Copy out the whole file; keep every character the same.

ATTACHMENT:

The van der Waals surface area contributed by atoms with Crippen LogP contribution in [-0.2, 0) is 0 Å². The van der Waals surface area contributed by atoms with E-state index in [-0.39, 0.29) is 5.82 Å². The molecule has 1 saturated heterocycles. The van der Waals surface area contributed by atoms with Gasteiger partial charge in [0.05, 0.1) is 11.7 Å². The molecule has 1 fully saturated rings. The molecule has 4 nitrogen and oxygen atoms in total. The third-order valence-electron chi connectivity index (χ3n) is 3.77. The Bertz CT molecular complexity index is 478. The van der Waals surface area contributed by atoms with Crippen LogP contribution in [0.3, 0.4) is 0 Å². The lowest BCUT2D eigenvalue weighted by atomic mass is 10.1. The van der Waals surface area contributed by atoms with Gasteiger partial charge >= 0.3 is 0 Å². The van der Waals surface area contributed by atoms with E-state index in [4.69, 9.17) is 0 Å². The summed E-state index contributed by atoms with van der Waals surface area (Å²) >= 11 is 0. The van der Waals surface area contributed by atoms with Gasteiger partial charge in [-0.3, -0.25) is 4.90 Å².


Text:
The van der Waals surface area contributed by atoms with Crippen LogP contribution in [-0.2, 0) is 0 Å². The van der Waals surface area contributed by atoms with E-state index in [-0.39, 0.29) is 5.82 Å². The molecule has 1 saturated heterocycles. The van der Waals surface area contributed by atoms with Gasteiger partial charge in [0.05, 0.1) is 11.7 Å². The molecule has 1 fully saturated rings. The molecule has 4 nitrogen and oxygen atoms in total. The third-order valence-electron chi connectivity index (χ3n) is 3.77. The Bertz CT molecular complexity index is 478. The van der Waals surface area contributed by atoms with Crippen LogP contribution in [0.3, 0.4) is 0 Å². The lowest BCUT2D eigenvalue weighted by atomic mass is 10.1. The van der Waals surface area contributed by atoms with Gasteiger partial charge >= 0.3 is 0 Å². The van der Waals surface area contributed by atoms with E-state index in [4.69, 9.17) is 0 Å². The summed E-state index contributed by atoms with van der Waals surface area (Å²) >= 11 is 0. The van der Waals surface area contributed by atoms with Gasteiger partial charge in [-0.3, -0.25) is 4.90 Å².